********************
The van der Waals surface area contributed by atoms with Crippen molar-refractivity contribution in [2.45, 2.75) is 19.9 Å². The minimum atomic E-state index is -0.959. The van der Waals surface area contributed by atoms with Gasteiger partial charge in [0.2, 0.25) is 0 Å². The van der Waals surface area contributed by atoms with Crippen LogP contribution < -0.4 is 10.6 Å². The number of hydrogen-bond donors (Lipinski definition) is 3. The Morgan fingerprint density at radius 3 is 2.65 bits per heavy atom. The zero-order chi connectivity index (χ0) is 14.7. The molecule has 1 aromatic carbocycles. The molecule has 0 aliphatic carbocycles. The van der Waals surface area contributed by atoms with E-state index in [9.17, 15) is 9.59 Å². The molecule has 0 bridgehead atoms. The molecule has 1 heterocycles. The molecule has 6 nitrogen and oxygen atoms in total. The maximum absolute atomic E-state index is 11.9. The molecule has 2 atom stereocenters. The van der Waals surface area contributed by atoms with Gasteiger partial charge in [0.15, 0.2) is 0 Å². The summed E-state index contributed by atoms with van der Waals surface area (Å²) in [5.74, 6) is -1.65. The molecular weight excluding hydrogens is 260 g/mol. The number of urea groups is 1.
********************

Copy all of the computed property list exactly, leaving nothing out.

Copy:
The van der Waals surface area contributed by atoms with Crippen molar-refractivity contribution in [2.45, 2.75) is 19.9 Å². The minimum atomic E-state index is -0.959. The van der Waals surface area contributed by atoms with Gasteiger partial charge in [0.2, 0.25) is 0 Å². The van der Waals surface area contributed by atoms with Crippen LogP contribution < -0.4 is 10.6 Å². The number of hydrogen-bond donors (Lipinski definition) is 3. The Morgan fingerprint density at radius 3 is 2.65 bits per heavy atom. The zero-order chi connectivity index (χ0) is 14.7. The molecule has 1 aromatic carbocycles. The molecule has 0 aliphatic carbocycles. The van der Waals surface area contributed by atoms with E-state index in [9.17, 15) is 9.59 Å². The molecule has 0 bridgehead atoms. The molecule has 1 heterocycles. The molecule has 6 nitrogen and oxygen atoms in total. The maximum absolute atomic E-state index is 11.9. The molecule has 2 atom stereocenters. The van der Waals surface area contributed by atoms with Gasteiger partial charge in [0.15, 0.2) is 0 Å². The summed E-state index contributed by atoms with van der Waals surface area (Å²) in [5.74, 6) is -1.65. The molecular weight excluding hydrogens is 260 g/mol. The number of urea groups is 1.